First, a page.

Reaching a 100th birthday will soon become a commonplace event. But the centenarians of the new millennium will not be the chronic sick and long-stayers of managers worst nightmares, writes Jenny Bryan

Within the next 12 months, more than 8,000 people in the UK will be able to boast of having reached the venerable age of 100. Turn back the clock just 50 years and scarcely 400 could have made the same claim. Spin the clock hands forward to, say, 2030, and the number will have soared above 50,000.

The days when we could only hope for three-score years and 10 are long gone. Life-expectancy for British women currently stands at nearly 79, and at just over 74 for men. At the beginning of the last century it was less than 50.

Thanks to a sprightly French woman, Jeanne Calment, who died in 1997, the human lifespan (equivalent to the greatest age ever recorded) has extended to 122 years.

The reasons why a small proportion of people live so much longer than everyone else have fascinated researchers for decades.

Countless older people have been wheeled in front of TV cameras in order to reveal the secrets of their longevity, from a daily glass of whisky to a happy marriage.

But cast aside the elixirs of eternal life and there are two common threads - an inherited tendency to longevity and good health through middle and old age when you should be succumbing to heart disease and cancer .

Anyone who gets to 100 is going to be a survivor . They've avoided heart disease, strokes and cancer and, although they're frail, they are just not susceptible to the common risk factors. In effect they've become immortal, explains Professor Shah Ebrahim, who specialises in the epidemiology of ageing in the department of social medicine at Bristol University.

Get past the age of 95, he explains, and you'll probably have a clear run to the royal birthday card. Until that age, an individuals risk of dying within 12 months increases sharply from about 1 per cent at the age of 60 to about 50 per cent in their early nineties. But, at around the age of 95, this risk flattens out. Instead of rising inexorably to 100 per cent it sticks at around 50 per cent.

What finally sends centenarians skywards is usually a minor accident. A fall reduces their mobility, leaving them chair or bed-bound, taking away their appetite, reducing their resistance to infection.

So if we wrapped them in cotton wool when they reach 100, could life's survivors live for ever?

In theory yes, but in reality no, says Professor Ebrahim. One of the reasons people become survivors is that they stay independent and remain mentally and physically stimulated. If we reduce their risk of an accident by stopping them from going shopping or out to the pub, they'll also lose the mobility and the mental stimulation which have kept them going so long.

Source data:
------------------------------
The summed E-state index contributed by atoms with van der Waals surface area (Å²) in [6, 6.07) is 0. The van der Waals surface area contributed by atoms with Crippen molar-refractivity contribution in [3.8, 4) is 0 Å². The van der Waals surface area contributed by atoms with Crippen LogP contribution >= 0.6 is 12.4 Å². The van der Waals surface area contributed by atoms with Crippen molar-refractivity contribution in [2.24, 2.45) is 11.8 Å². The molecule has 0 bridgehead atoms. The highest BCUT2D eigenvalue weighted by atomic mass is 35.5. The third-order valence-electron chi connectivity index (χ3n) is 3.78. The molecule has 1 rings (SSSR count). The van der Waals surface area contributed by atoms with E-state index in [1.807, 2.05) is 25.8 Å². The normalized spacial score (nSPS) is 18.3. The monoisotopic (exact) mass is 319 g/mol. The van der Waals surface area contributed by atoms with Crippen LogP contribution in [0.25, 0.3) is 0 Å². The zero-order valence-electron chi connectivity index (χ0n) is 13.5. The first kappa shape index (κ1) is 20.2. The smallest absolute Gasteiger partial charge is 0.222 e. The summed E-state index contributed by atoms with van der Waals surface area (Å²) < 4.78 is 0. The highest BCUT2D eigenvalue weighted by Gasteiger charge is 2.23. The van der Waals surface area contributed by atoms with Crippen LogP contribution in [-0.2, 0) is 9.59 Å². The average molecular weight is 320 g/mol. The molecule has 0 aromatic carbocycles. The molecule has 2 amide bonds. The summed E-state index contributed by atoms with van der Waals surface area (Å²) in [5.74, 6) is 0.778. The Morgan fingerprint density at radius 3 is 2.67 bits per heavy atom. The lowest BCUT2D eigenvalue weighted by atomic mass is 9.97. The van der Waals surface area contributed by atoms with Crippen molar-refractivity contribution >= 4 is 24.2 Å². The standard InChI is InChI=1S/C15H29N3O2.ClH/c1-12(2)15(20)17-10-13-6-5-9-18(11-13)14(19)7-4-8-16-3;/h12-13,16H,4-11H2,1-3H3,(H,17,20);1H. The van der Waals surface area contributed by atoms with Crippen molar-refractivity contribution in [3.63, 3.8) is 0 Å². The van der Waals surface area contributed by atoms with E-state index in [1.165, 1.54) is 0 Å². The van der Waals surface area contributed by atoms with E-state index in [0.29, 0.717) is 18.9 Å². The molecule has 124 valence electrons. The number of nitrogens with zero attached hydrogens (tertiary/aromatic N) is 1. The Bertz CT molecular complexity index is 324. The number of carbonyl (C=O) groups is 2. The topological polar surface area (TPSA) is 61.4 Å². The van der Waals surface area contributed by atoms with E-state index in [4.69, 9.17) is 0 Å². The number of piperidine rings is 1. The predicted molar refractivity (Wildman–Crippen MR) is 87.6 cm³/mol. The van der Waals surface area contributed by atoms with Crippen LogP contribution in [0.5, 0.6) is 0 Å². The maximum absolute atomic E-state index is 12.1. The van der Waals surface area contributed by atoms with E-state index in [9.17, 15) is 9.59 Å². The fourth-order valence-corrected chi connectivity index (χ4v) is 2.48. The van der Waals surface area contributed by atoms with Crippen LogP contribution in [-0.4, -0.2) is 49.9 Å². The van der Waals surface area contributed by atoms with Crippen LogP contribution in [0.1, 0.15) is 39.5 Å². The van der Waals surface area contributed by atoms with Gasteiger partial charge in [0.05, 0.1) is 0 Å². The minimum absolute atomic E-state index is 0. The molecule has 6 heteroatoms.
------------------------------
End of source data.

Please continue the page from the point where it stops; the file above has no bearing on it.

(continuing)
The good news for healthcare planners in the new millennium is that centenarians are not expensive to run.

The events that trigger their demise are telescoped into a few years rather than filling thick medical files from middle age onwards. Recent US experience showed that, even at 92, people who went on to reach 100 were taking only 1.6 medicines for a mean 2.6 chronic diseases.

1In their early 90s, they averaged 0.3 admissions to hospital a year and, at the time of the study, when all participants were over 100, the most recent admission to hospital was, on average, nearly four years earlier, lasting an average of seven days.

Hardly the sort of long-stay, chronically sick elderly people who worry budget-holders. Nonetheless, some experts are concerned at the lack of appropriate care available to the elderly population from which future centenarians will emerge. Because of our shifting demography , we really do need a revolution in the whole Still going strong: a century and not out of medicine. We all need to become gerontologists, explains Professor Elaine Murphy , chair of East London and the City health authority and former head of psychogeriatrics at Guy s Hospital, London.

She points out that, in the past five years alone, the number of men over 85 attending hospital outpatients has almost doubled and the proportion of hospital beds occupied by the over-75s has jumped from 30 up to 40 per cent.

Hospital services are now geared to fast admission and discharge, something which isn t necessarily suited to the elderly.

Much more ef fort needs to go into creating teams of GPs, nurses, therapists and social workers who can care for the elderly in the community rather than in hospital, says Professor Murphy .

Both she and Professor Ebrahim point to the growing shortage of broad-based, general geriatricians.

The elderly patient who has had a fall and is confused could have all sorts of things wrong with them and we need generalists to deal with the initial presentation. But we are creating so many specialties and sub-specialties that we will end up with no-one to do the basic assessment, says Professor Ebrahim.

The promise of new treatments for dementia is creating one such specialty and drawing bright young talent to a previously neglected area. But for future centenarians who traditionally keep their mental faculties long after others have lost them, the need is for health and social care that can sort out their occasional funny turn and, most importantly , keep them motivated and independent.